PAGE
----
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The gaze

Related: feminist film theory - visual culture - voyeurism - Laura Mulvey

Key text: Visual Pleasure and Narrative Cinema (1975) - Laura Mulvey

Online resource: http://www.aber.ac.uk/media/Documents/gaze/gaze09.html

Kiki in Ballet Mécanique (1924)

Further images that illustrate the male and female gaze are Un regard Oblique (1948) by Robert Doisneau (here) and Sophia Loren eyeing Jayne Mansfield's breasts (ca.1957/58), a photograph by Joe Shere (see here.)


To look steadily, intently, and with fixed attention.--American Heritage Dictionary

The gaze in visual media theory

The concept of gaze (often also called the gaze), in analysing visual media, is one that deals with how an audience views other people presented. The concept of the gaze became popular with the rise of postmodern philosophy and social theory and was first discussed by 1960s French intellectuals, namely Foucault's description of the medical gaze and Lacan's analysis of the gaze's role in the mirror stage development of the human psyche. This concept is extended in the framework of feminist theory, where it can deal with how men look at women, how women look at themselves and other women, and the effects surrounding this. --http://en.wikipedia.org/wiki/Gaze [Feb 2006]

Shot reverse shot in feminist film theory

In considering the way that films are put together, many feminist film critics have pointed to the "male gaze" that predominates in classical Hollywood filmmaking. Laura Mulvey's essay "Visual Pleasure and Narrative Cinema" gave one of the most widely influential versions of this argument. This argument holds that through the use of various film techniques, such as shot reverse shot, a typical film's viewer becomes aligned with the point of view of its male protagonist. Notably, women function as objects of this gaze far more often than as proxies for the spectator. --http://en.wikipedia.org/wiki/Feminist_film_theory [Apr 2005]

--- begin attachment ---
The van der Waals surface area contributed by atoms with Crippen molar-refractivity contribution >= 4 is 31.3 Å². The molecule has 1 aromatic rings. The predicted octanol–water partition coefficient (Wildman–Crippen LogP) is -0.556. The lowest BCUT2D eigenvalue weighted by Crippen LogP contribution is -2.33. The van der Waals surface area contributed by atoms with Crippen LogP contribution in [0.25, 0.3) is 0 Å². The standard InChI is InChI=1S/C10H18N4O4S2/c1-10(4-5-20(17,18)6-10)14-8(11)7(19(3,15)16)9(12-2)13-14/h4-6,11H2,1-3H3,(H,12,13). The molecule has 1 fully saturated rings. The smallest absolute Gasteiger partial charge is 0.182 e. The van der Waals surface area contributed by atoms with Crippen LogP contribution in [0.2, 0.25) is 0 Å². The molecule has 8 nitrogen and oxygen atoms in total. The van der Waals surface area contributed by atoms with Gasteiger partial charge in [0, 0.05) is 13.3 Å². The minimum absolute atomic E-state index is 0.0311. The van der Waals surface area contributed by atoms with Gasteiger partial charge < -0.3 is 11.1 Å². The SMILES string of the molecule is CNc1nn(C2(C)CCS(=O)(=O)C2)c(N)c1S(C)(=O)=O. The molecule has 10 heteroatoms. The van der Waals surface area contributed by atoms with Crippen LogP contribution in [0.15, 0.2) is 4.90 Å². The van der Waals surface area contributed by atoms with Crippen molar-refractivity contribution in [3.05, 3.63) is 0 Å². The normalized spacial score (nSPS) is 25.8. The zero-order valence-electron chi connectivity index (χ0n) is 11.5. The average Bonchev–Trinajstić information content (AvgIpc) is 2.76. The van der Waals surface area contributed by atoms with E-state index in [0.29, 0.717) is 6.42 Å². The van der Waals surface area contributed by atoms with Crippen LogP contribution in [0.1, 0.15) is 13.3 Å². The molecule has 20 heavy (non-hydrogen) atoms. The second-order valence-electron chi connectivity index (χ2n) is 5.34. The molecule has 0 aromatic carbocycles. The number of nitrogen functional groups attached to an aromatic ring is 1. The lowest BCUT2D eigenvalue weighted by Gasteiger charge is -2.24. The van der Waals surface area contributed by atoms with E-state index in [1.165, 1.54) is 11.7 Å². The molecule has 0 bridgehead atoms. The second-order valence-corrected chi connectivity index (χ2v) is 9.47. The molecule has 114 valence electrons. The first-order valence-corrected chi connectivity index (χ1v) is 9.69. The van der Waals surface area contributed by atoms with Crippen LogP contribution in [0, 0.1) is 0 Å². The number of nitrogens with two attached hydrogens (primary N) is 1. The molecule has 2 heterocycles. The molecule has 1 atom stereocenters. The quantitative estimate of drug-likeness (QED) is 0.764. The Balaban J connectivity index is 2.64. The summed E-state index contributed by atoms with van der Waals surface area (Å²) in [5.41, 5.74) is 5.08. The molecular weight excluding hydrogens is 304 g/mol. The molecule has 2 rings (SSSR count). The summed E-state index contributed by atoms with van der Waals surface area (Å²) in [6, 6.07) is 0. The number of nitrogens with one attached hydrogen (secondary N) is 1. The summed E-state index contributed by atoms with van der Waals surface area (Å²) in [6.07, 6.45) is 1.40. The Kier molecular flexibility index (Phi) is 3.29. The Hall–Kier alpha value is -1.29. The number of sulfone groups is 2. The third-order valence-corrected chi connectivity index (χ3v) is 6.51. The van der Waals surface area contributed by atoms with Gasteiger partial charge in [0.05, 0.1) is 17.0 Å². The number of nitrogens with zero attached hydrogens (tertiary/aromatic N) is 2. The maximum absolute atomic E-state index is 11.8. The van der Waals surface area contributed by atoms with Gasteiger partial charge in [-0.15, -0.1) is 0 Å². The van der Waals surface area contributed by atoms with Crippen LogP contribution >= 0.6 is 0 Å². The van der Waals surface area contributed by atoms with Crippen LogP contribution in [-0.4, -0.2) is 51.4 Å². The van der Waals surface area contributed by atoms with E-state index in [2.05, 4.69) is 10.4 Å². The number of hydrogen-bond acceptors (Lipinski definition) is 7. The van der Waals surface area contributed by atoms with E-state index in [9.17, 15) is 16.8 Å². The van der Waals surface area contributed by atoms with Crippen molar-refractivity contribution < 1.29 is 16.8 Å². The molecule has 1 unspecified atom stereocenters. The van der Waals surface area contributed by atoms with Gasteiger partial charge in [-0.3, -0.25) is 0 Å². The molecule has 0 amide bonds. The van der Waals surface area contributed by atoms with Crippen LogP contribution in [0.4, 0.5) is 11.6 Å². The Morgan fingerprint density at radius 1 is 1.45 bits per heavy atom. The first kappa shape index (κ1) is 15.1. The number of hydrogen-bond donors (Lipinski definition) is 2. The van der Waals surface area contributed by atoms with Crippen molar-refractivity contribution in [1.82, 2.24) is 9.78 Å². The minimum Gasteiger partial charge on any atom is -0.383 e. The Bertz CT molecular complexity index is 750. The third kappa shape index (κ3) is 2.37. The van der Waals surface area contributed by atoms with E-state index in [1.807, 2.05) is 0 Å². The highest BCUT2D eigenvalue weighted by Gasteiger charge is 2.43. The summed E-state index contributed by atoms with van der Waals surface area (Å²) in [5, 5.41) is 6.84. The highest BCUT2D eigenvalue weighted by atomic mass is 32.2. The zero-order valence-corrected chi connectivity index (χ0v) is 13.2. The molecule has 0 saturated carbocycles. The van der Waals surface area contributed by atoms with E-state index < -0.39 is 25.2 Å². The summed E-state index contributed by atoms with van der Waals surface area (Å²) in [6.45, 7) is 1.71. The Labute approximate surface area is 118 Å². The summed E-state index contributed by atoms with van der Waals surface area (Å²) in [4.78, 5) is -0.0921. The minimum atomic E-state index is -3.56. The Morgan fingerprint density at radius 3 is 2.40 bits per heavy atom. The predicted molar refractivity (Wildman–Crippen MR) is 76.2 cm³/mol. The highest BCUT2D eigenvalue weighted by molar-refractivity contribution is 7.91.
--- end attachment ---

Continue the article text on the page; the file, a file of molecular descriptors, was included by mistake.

See also: shot

The female gaze

Greer explains that this book [The Beautiful Boy] is intended to stake out the territory of the marginalised female gaze: "Well, I'd like to reclaim for women the right to appreciate the short-lived beauty of boys, real boys, not simpering 30-year-olds with shaved chests." -- Emma Young smh.com.au, October 27, 2003

The account of 'the male gaze' as a structuring logic in Western visual culture became controversial in the early 1980s, as it made no room for the female spectator nor for a female gaze. Yet, women did and do go to the movies. Mulvey was much criticized for omitting the question of female spectatorship. In a later essay (1981/1989), she addressed the vicissitudes of female spectatorship in her analysis of the western Duel in the Sun (King Vidor, 1946).--Anneke Smelik, 1999


  1. Visual and Other Pleasures (Theories of Representation and Difference) - Laura Mulvey [Amazon.com] [FR] [DE] [UK]
    Laura Mulvey did not invent feminist film criticism, but her short piece "Visual Pleasure and Narrative Cinema" is a seminal essay, cited more often than almost any other single article on the movies. Mulvey brought psychoanalysis, the experience of pleasure, and the idea of the male gaze into the mainstream of feminist film criticism. Visual and Other Pleasures reprints her famous analysis along with other important essays on film melodrama, avant-garde cinema, the Oedipus myth, and directors Douglas Sirk, Rainer Werner Fassbinder, and Jean-Luc Godard. Unlike many academic critics, Mulvey writes with refreshing clarity. Arguments that in other hands might seem dense and thorny are both comprehensible and enlightening here. --Raphael Shargel

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